The Palestinian Issue Recedes into the Background As Israel Faces New Security Challenges


By Irina Tsukerman

The Palestinian issue retains its potency and rhetorical power among Arab and Muslim populations who conceive of the cause as a highly personalized quest. The recent gathering of Arab leaders in Riyadh did not fail to describe the Palestinian cause as “central” to Arab concerns, as it has been for decades due to the fixation of leaders, media, and educational systems, who privilege the Palestinians above all else. As a result, even in Abraham Accords signatory countries, majorities of citizens are not fully embracing the new spirit; they are not traveling to Israel. Although the barriers are starting to break down thanks to social media, small targeted entrepreneurial endeavors, and interfaith and intercultural engagement, the Arab street is still very keen on the polarizing dynamic around the Palestinian identity. One exception to this rule, which helped advance the Abraham Accords, has been in the realm of security, an area where the Palestinians have long been displaced by other concerns.

The looming threats of Iran, the Muslim Brotherhood, and their regional proxies drove countries to reconsider Israel. In contrast to the propaganda, Israel showed no interest in attacking anyone and instead demonstrated its willingness to build a new relationship with its neighbors based on security, facilitating intelligence and defense gathering, and joint action against threats.

One of the goals of the Abraham Accords was to pave the way for a full regional integration and a new security framework, one in which the US would play a supporting, rather than a central, role, whereas Israel, with its superior cybersecurity and defense capabilities, would be working with a growing number of participants to make the region a safer, more peaceful, stable, and prosperous place.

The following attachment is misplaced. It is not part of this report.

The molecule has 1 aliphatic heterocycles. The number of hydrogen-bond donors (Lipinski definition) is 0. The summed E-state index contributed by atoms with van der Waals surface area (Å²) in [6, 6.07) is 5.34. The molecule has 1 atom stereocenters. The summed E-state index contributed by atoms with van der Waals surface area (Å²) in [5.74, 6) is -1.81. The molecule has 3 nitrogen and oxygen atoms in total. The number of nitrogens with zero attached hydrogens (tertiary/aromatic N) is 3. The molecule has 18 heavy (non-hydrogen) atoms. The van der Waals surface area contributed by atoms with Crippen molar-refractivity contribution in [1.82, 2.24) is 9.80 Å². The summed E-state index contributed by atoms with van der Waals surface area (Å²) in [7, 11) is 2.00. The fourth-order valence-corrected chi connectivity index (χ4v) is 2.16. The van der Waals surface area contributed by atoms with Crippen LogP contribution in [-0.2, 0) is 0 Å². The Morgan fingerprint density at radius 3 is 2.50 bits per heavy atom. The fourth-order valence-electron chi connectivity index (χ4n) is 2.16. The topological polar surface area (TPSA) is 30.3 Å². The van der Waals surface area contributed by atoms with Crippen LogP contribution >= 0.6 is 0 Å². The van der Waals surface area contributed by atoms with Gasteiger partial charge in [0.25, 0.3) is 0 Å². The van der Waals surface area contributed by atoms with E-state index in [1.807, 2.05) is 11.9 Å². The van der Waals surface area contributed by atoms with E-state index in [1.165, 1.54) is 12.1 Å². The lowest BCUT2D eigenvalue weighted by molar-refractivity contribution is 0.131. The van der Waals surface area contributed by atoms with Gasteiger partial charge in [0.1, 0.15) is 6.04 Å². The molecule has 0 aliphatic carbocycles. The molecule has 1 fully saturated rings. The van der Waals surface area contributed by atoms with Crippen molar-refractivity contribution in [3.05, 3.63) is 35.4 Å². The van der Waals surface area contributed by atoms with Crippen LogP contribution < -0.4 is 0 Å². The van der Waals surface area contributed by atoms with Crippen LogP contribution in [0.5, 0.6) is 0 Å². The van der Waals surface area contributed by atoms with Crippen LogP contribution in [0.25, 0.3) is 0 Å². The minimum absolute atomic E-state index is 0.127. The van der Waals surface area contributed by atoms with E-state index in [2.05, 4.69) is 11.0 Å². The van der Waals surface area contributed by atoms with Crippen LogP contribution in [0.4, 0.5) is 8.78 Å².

Three developments have upended this possibility, ending the brief halcyon period with hopes for a brighter future.

The Al Ula Agreement generated conflicts of interest and laid the foundation for the return of Islamists

First, the same group of US officials that masterminded and implemented the Abraham Accords also fatally undermined them by pushing Saudi Arabia and the rest of the countries in the formerly known “Anti-Terrorism Quartet” into the Al Ula Agreement. Sold as a necessary step to creating a cohesive GCC and regional front against Iran, as well as helpful in bringing outliers closer to normalization with Israel, not a single condition—from calling on Qatar to distance itself from Iran, stop funding the Muslim Brotherhood and various terrorist organizations, refrain from using Al Jazeera and other media as instruments of foreign policy, and cease interfering in the internal affairs of other countries—of the Quartet’s reasonable list of conditions for restored relations was met in exchange for the hasty reconciliation with Qatar.

Qatar and Oman, and to some extent Kuwait, have always had a problematic proximity (in more than the literal sense) to Iran that complicated the work of the GCC. Given that the Al Ula Agreement did not obligate these countries to change their ways but rather put restrictions on their neighbors meant that the anti-Israel position would be strengthened. Moreover, it seems, some of the American champions of Al Ula, were conflicted not by principle but by financial interests, having played all sides of the Gulf conflict. The Al Ula Agreement undermined the Abraham Accords by giving Qatar and other Islamist proponents greater access to Saudi Arabia and Egypt.